Uganda is one of the countries that notified the World Trade Organisation WTO about the intention to ratify the Trade Facilitation Agreement TFA and has been putting in place measures to ease trade in the region and beyond under the East African Community.
Early this year, the Kampala Minister, Betti Kamya issued a trade order, which saw Kampala Capital City Authority-KCCA evicting hundreds of street vendors and pushed them into Usafi and Wandegeya markets.
Prossy Mbabazi, the Rubanda Woman Member of Parliament, claimed that foreign traders have displaced Ugandans from shops since can they pay rent in dollars. She says although they employ Ugandans, there is massive exploitation of Ugandan workers who need to be protected.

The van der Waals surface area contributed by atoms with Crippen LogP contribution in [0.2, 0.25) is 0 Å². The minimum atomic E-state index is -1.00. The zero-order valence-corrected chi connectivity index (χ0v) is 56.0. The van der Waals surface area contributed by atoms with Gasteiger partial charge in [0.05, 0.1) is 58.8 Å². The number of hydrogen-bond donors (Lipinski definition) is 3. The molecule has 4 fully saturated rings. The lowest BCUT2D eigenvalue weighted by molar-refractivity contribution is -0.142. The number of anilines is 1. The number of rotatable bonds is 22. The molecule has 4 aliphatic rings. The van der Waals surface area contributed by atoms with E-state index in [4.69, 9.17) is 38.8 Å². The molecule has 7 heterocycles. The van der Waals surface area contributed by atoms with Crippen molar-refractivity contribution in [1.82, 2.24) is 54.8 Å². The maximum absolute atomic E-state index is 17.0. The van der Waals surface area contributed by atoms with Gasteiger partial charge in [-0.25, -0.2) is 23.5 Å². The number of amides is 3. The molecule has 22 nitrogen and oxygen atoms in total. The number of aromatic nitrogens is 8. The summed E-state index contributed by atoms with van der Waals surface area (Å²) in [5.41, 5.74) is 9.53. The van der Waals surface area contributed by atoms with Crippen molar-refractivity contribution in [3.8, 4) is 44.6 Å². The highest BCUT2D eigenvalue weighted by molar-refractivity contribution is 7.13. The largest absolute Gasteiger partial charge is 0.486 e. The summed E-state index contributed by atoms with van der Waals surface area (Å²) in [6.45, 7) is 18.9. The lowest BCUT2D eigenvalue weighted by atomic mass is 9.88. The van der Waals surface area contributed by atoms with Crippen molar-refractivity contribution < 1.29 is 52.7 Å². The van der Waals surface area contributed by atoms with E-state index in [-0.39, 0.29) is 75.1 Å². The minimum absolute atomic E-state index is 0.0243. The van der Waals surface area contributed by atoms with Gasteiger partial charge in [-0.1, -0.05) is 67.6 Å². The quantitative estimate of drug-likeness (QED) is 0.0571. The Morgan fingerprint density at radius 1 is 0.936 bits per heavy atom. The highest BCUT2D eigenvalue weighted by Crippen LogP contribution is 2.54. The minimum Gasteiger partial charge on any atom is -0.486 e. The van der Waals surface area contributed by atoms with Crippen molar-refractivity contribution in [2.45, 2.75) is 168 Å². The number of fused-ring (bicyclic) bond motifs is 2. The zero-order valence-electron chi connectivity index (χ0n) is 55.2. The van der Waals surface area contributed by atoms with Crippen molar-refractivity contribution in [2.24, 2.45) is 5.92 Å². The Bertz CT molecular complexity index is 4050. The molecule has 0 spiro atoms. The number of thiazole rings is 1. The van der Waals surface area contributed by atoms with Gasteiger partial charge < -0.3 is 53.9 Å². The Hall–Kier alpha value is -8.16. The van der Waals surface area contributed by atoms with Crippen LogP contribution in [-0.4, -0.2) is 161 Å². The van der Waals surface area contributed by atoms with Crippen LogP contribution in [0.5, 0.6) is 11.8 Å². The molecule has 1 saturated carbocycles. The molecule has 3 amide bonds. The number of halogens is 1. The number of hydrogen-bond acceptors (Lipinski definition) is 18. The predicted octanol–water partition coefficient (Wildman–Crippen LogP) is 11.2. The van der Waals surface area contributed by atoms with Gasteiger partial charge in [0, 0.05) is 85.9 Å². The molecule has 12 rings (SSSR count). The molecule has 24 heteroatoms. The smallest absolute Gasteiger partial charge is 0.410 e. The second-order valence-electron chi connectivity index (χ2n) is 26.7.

The activists say the reduction in funding will greatly affect the ministry and its agencies like Uganda Export Promotion Board, Uganda National Bureau of Standards, and Uganda Industrial Research Institute, among others.
Frank Baine, the Uganda Prisons Services Spokesperson, says they intend to use Shillings 9 billion for the cotton infrastructural development such as stores, buying machinery, seeds and wards for the inmates who will be involved in cotton growing.
Bert Hofhuis, the lift transport advisor with Trademark East Africa, says the central corridor operates less than 50 percent of its capacity although it has distinct possibilities of running large volumes of containers and general freights to Mwanza among others.
As a World Trade Organization (WTO) meeting of trade ministers in Bali, Indonesia, concluded last week, it was agreed that developing countries could export cotton, quota free, to developed countries. Amelia Kyambadde, Ugandaâ€™s Trade Minister, at a media briefing on Thursday noted that during the highly charged talks, previous limitations placed on cotton imports were agreed to be lifted and that Uganda would be one of the beneficiaries.